Elements of a New National Energy Plan
What is the solution? Organizations like the National Academies of Science and Engineering, the National Resources Defense Council and others have advised the new administration primarily to expand energy conservation and to develop renewable energy.
A major energy conservation effort plus the use of renewable energy technologies like wind and solar would “scale up” for use by developing countries. The enormity and sustainability of these energy forms mean that our use does not preclude our neighbor’s use. Use of renewable energy also avoids to a great extent the production of the greenhouse gases responsible for climate change. If energy use in the United States and other industrialized countries were based primarily on renewable sources, that system could be adopted by developing countries. Then if China reached a per-person energy consumption rate equal to that of the United States, it would not pose catastrophic environmental problems.
In a lecture at Miami University this year, Thomas Friedman, the New York Times columnist, addressed the energy and environment topics he covers in his new book, Hot, Flat, and Crowded. He likened the folly of continuing down our current energy path to pouring money into typewriter research and development after society had entered the computer era.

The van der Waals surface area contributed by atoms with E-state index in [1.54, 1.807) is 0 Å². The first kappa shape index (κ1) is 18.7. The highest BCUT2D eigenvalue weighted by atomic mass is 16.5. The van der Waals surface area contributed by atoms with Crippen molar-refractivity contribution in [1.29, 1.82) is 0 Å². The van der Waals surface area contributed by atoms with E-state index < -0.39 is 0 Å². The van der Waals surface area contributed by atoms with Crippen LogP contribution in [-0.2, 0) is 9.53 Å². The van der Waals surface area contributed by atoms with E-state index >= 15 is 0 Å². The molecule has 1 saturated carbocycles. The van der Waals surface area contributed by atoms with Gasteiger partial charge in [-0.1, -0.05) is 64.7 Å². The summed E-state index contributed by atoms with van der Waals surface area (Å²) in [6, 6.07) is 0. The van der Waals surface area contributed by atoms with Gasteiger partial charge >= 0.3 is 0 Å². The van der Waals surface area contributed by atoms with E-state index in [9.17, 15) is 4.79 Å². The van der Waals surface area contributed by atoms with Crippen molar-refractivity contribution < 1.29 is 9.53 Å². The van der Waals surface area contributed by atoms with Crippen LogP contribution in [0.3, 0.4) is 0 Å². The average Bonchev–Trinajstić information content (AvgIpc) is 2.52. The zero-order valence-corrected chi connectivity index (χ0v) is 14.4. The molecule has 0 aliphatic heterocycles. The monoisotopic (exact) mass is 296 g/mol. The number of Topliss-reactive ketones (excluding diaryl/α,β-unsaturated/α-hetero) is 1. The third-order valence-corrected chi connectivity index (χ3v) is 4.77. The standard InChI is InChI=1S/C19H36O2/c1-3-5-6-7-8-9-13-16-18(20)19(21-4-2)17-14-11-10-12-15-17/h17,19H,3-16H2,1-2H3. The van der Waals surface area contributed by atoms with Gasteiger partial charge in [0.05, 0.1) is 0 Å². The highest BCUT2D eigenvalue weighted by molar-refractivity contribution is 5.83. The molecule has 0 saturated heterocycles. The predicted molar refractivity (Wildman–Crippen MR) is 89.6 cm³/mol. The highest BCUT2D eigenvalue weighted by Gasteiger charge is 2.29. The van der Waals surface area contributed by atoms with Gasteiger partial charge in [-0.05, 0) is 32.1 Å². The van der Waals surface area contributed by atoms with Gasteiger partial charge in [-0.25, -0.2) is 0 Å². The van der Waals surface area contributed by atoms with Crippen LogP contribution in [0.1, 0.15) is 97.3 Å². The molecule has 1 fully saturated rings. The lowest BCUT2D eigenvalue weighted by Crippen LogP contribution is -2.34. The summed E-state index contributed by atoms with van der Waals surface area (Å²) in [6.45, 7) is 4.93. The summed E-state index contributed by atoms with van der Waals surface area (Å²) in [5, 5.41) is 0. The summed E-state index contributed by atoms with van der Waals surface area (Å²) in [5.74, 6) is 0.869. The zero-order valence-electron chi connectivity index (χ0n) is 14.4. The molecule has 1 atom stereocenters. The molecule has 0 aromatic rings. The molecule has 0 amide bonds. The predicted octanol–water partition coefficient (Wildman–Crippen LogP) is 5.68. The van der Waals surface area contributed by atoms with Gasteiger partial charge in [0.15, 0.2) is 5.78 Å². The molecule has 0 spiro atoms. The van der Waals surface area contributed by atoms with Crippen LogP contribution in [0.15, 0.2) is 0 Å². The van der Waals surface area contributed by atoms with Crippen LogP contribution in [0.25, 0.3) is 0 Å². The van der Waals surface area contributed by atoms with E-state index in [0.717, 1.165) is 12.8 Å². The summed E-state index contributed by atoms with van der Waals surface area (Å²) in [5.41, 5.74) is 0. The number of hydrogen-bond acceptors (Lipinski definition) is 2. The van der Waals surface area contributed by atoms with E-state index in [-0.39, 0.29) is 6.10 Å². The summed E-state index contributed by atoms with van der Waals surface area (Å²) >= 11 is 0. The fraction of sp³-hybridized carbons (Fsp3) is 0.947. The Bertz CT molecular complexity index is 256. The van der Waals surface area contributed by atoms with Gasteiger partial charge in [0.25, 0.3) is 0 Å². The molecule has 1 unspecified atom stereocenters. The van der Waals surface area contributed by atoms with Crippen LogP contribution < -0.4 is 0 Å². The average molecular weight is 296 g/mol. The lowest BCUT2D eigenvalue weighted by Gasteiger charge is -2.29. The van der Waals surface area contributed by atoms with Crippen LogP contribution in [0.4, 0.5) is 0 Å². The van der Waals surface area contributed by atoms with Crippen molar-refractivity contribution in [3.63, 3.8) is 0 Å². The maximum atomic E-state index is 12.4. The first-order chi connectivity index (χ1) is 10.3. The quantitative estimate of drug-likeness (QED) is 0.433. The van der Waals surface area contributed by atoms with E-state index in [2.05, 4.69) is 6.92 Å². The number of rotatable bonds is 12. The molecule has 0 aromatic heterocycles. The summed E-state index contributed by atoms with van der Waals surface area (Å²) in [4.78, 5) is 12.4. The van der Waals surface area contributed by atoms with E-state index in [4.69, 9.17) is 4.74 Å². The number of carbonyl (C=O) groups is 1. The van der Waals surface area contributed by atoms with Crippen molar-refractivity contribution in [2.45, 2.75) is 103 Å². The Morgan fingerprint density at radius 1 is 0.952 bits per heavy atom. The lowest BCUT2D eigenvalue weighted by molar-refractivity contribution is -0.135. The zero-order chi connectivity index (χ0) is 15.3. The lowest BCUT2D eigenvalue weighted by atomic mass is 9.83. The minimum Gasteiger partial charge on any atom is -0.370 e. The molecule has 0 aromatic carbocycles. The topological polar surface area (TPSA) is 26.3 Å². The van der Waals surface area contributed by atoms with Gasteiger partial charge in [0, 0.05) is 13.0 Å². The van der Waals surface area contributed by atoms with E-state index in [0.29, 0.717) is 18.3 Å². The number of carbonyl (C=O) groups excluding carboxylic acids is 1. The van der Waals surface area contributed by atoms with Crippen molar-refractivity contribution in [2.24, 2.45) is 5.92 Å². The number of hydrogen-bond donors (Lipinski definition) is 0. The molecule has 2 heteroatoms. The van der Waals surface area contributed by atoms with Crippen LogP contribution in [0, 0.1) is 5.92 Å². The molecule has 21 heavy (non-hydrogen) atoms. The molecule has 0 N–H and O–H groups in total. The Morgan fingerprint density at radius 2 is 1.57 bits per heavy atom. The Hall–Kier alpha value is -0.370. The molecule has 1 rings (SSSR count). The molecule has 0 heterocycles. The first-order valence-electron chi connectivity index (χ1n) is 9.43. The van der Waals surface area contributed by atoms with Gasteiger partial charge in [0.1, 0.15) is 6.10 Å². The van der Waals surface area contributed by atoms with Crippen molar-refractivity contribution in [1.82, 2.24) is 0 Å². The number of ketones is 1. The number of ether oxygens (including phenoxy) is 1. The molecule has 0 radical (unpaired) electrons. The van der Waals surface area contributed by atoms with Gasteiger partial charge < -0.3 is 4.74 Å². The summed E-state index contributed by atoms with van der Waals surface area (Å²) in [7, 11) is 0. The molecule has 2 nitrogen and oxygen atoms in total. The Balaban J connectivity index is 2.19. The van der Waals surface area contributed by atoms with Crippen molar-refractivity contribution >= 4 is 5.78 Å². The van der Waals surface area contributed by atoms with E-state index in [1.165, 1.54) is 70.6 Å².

A major change of direction is now required because expansion of the status quo is both unsustainable and unethical. The scientific community’s advice to wean the nation off fossil fuels and move it onto renewable energy sources would, of course, satisfy both problems.
What Faith Communities Can Do
“Our religious communities are deeply important...almost the only institutions left in our society that posit some goal other than accumulation for our existence here on this planet,” writes Bill McKibben in God and the Environmental Crisis. A prominent American environmentalist, McKibben believes that religious communities have an important role to play in societal energy and environmental matters and in the development of a national energy plan. The role of churches and religious organizations follows from the ethical nature of energy and environment stewardship.
Religious organizations have long recognized the moral issues associated with food; “feeding the hungry” is a corporal work of mercy in the Christian tradition. Local congregations and regional and national organizations are taking part in a variety of efforts to address global climate change. These include educational activities to increase awareness of the problem, concrete steps to reduce consumption of fossil fuels in churches and their institutions, and development of a “Caring for God’s Creation” element within the liturgy.
The U.S. Conference of Catholic Bishops and other organizations, like California Interfaith Power and Light, have sponsored a series of meetings focused on global climate change that have given birth to an impressive nationwide program of activities.